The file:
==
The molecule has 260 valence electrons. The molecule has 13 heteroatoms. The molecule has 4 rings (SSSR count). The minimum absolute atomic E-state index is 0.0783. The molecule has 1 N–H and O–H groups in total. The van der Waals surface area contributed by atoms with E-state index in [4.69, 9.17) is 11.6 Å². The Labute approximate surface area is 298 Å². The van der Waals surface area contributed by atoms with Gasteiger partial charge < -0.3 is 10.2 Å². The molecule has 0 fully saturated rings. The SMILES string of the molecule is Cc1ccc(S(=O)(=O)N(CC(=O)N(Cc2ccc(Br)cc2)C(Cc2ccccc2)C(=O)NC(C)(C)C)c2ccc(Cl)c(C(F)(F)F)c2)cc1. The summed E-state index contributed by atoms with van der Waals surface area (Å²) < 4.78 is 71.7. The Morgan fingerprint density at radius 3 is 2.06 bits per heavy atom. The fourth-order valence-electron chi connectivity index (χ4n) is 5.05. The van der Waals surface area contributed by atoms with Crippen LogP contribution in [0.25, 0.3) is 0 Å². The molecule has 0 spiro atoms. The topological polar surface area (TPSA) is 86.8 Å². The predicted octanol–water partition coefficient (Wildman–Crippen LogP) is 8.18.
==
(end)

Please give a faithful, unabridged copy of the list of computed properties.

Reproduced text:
The molecule has 260 valence electrons. The molecule has 13 heteroatoms. The molecule has 4 rings (SSSR count). The minimum absolute atomic E-state index is 0.0783. The molecule has 1 N–H and O–H groups in total. The van der Waals surface area contributed by atoms with E-state index in [4.69, 9.17) is 11.6 Å². The Labute approximate surface area is 298 Å². The van der Waals surface area contributed by atoms with Gasteiger partial charge < -0.3 is 10.2 Å². The molecule has 0 fully saturated rings. The SMILES string of the molecule is Cc1ccc(S(=O)(=O)N(CC(=O)N(Cc2ccc(Br)cc2)C(Cc2ccccc2)C(=O)NC(C)(C)C)c2ccc(Cl)c(C(F)(F)F)c2)cc1. The summed E-state index contributed by atoms with van der Waals surface area (Å²) < 4.78 is 71.7. The Morgan fingerprint density at radius 3 is 2.06 bits per heavy atom. The fourth-order valence-electron chi connectivity index (χ4n) is 5.05. The van der Waals surface area contributed by atoms with Crippen LogP contribution in [0.25, 0.3) is 0 Å². The molecule has 0 spiro atoms. The topological polar surface area (TPSA) is 86.8 Å². The predicted octanol–water partition coefficient (Wildman–Crippen LogP) is 8.18.